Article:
Dive in and make the choice that is going to be you who breaks the cycle. Do not give up no matter how long it takes and how hard it is to visit your therapy sessions.

What Are the Signs You Might Be Suffering from Complex-PTSD

Complex Post Traumatic Stress Disorder (C-PTSD) refers to the state in which you are severely impacted in the present by the past emotional neglect in your childhood. The PTSD symptoms last for at least a month after the event. Young children are less likely to show distress but instead may express their memories through play. A person with PTSD is at a higher risk for intentional self-harm and suicide.

Here are some of the signs you may be suffering from Complex-PTSD:

A Feeling That Nothing Is Safe

In this scenario, you feel like you have an apprehension that something awful is about to happen wherever you are. This is due to emotional distress and physical reactions that remind you of the past traumatic event.

You are always in a state of restlessness, expecting the catastrophe you are thinking of to fall anytime. You might be hauled away from the current circumstances, humiliated, even put behind bars.

You Can Never Relax 

It shows up in your body as you feel permanently rigid or tense. You might also have trouble being touched, perhaps in particular parts of the body. The idea of performing breathing exercises, meditation, and yoga might not be appealing. Your anxiety will have a severe impact on your digestive system, like having a troubling bowel.

Appalling Self-Image

Deep in yourself, you are horrified and hate who you are. Most of the time, you feel like you are ugly, awful, monstrous, and repulsive. Your sexuality is especially perturbed, making you feel shameful and sickening. The feeling of guilt, blame, and hopelessness about your future haunts you.

You also have negative thoughts about yourself, other people, and the world. It is always, if not challenging, difficult to maintain your relationships. You end up lacking interest in activities you once enjoyed.

Drawing Attention to People Unavailable for You

You are often drawn to highly unavailable people and also tell yourself you hate needy people. However, not knowing that the people you hate are the ones that might be too present for you.

You make a beeline for disengaged people who don’t want refuge from you and those who struggle with their undiagnosed issues. That’s the feeling of detachment from your family and friends.

Highly Paranoid People

You always suspect other people will follow you, be the host, and lookout for opportunities to humiliate and bring you down. Examples of these scenarios happen on social media where the victim feels that the whole world is against them.

Sometimes you will end up losing your temper very easily with some people or more often with yourself.

Trouble Having Sleep

In this state, you get a nap and generally wake up early without an alarm. Nightmares or upsetting dreams could be the reason why you are not getting enough sleep. The only thing you feel is that you’re in much danger, especially if you are alone. Even if you are awake, you are also sickened by the people who want to be cozy with us.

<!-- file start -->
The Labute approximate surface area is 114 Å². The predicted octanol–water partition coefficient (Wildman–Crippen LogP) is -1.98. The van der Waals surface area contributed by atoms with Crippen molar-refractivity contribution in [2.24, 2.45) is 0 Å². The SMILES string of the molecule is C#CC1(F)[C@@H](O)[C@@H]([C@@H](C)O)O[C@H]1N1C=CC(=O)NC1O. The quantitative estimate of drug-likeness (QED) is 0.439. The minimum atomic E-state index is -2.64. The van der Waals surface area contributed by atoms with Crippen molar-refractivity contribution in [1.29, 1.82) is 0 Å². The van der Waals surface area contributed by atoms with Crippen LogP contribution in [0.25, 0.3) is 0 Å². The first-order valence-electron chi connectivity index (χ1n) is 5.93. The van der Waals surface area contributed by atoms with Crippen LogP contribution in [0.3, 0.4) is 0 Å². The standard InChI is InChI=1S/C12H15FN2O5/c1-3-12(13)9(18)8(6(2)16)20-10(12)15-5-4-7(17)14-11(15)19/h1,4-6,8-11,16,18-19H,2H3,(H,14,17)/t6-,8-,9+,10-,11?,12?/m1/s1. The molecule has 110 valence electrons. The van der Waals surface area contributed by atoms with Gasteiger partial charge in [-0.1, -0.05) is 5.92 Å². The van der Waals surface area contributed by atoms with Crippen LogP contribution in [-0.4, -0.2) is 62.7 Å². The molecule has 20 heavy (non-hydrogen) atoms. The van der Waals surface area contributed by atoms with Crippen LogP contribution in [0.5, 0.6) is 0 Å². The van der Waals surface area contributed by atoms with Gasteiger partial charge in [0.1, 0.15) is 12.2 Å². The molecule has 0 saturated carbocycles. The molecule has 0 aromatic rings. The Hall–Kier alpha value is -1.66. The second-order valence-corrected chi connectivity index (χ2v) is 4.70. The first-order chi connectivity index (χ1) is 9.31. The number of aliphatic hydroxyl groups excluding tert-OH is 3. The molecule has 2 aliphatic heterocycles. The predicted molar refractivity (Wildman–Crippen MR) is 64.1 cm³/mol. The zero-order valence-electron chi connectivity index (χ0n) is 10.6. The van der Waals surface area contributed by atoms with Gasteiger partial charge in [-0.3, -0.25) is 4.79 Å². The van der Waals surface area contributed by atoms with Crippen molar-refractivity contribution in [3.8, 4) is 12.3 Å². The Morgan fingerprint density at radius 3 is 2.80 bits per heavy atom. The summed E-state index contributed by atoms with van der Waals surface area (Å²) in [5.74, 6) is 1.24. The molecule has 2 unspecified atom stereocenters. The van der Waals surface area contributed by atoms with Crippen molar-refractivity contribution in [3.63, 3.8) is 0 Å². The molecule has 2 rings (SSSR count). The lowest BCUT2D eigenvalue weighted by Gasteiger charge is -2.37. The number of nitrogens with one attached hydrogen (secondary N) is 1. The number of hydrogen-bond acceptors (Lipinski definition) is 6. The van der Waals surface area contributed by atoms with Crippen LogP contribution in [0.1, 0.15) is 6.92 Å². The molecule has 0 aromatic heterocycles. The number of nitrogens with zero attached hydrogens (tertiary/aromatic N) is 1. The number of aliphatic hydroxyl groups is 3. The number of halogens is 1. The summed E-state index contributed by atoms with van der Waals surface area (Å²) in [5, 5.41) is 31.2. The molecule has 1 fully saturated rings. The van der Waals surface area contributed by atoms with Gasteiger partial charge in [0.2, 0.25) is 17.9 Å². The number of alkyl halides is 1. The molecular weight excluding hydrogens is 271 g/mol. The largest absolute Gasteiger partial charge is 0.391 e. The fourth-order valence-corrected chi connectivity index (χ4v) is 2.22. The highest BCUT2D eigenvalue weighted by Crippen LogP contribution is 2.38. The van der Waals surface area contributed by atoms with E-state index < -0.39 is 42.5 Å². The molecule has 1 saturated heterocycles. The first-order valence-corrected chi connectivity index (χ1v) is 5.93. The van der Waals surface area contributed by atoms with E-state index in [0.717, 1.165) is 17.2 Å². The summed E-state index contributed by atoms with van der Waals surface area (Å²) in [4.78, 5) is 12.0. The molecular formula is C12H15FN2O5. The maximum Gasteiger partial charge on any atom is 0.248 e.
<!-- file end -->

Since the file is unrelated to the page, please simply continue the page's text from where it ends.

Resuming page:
You also don’t want to discuss the event, avoiding places where people will remind you of the traumatic event. Sometimes you suffer from memory problems such as the inability to remember some aspects of the traumatic event.

Having Huge Attractions to Being Alone

You find other people so dangerous and opt to go into hiding. In some moods, you associate bliss with not having to see anyone again ever. A point reaches when you find living so exhausting and unpleasant. Sometimes you do not want to exist anymore.

You are also rigid about your routines since you can’t afford to show much spontaneity. Everything needs to be precisely perfect in an attempt to keep off roaming chaos. In a bid to find safety, you may throw yourself into work to garner wealth, fame, prestige, and honor. However, this never works as a sense of disgust comes from within you that you left unaddressed.


It is eminent that inmates have a significant prevalence of post-traumatic stress disorder (PTSD) compared with the general population varying from 4 percent to 21 percent. However, more females are the most affected with PTSD than their male counterparts.

For ex-offenders to deal with post-traumatic stress disorder after incarceration, it is necessary to provide them with tools for therapy & medical treatment and establish re-entry programs meant to revamp and alleviate the trauma.

Through these programs, victims experiencing the same PTSD experience can share their experiences and come up with solutions to help them reintegrate with society and reduce recidivism. The programs enable ex-prisoners to get an opportunity to work it through and develop solutions that work best for them.